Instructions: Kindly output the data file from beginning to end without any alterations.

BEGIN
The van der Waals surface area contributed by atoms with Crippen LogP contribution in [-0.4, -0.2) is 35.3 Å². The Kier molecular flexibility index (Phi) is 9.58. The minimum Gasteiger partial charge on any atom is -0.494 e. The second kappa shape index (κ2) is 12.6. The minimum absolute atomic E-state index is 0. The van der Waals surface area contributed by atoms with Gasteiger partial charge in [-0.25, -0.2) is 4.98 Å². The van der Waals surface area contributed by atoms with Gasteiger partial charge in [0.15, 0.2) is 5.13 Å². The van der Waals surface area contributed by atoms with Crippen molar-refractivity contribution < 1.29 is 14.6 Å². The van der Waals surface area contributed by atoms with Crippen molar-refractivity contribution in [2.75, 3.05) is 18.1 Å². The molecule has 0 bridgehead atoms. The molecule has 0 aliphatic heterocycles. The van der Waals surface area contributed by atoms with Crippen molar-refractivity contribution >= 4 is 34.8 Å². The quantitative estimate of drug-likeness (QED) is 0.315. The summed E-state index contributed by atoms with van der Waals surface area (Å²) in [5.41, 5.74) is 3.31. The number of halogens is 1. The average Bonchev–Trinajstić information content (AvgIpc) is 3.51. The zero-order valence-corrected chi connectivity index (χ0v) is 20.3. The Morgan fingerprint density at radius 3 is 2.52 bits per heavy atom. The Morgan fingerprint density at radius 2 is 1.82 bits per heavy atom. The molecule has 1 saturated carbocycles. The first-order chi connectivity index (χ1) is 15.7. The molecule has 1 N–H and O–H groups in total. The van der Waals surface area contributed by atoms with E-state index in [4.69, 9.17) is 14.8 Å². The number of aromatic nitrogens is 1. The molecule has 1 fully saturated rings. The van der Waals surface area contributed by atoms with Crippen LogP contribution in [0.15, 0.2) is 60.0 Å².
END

The van der Waals surface area contributed by atoms with Crippen LogP contribution in [-0.4, -0.2) is 35.3 Å². The Kier molecular flexibility index (Phi) is 9.58. The minimum Gasteiger partial charge on any atom is -0.494 e. The second kappa shape index (κ2) is 12.6. The minimum absolute atomic E-state index is 0. The van der Waals surface area contributed by atoms with Gasteiger partial charge in [-0.25, -0.2) is 4.98 Å². The van der Waals surface area contributed by atoms with Gasteiger partial charge in [0.15, 0.2) is 5.13 Å². The van der Waals surface area contributed by atoms with Crippen molar-refractivity contribution < 1.29 is 14.6 Å². The van der Waals surface area contributed by atoms with Crippen molar-refractivity contribution in [2.75, 3.05) is 18.1 Å². The molecule has 0 bridgehead atoms. The molecule has 0 aliphatic heterocycles. The van der Waals surface area contributed by atoms with Crippen molar-refractivity contribution >= 4 is 34.8 Å². The quantitative estimate of drug-likeness (QED) is 0.315. The summed E-state index contributed by atoms with van der Waals surface area (Å²) in [5.41, 5.74) is 3.31. The number of halogens is 1. The average Bonchev–Trinajstić information content (AvgIpc) is 3.51. The zero-order valence-corrected chi connectivity index (χ0v) is 20.3. The Morgan fingerprint density at radius 3 is 2.52 bits per heavy atom. The Morgan fingerprint density at radius 2 is 1.82 bits per heavy atom. The molecule has 1 saturated carbocycles. The first-order chi connectivity index (χ1) is 15.7. The molecule has 1 N–H and O–H groups in total. The van der Waals surface area contributed by atoms with E-state index in [4.69, 9.17) is 14.8 Å². The number of aromatic nitrogens is 1. The molecule has 1 fully saturated rings. The van der Waals surface area contributed by atoms with Crippen LogP contribution in [0.15, 0.2) is 60.0 Å².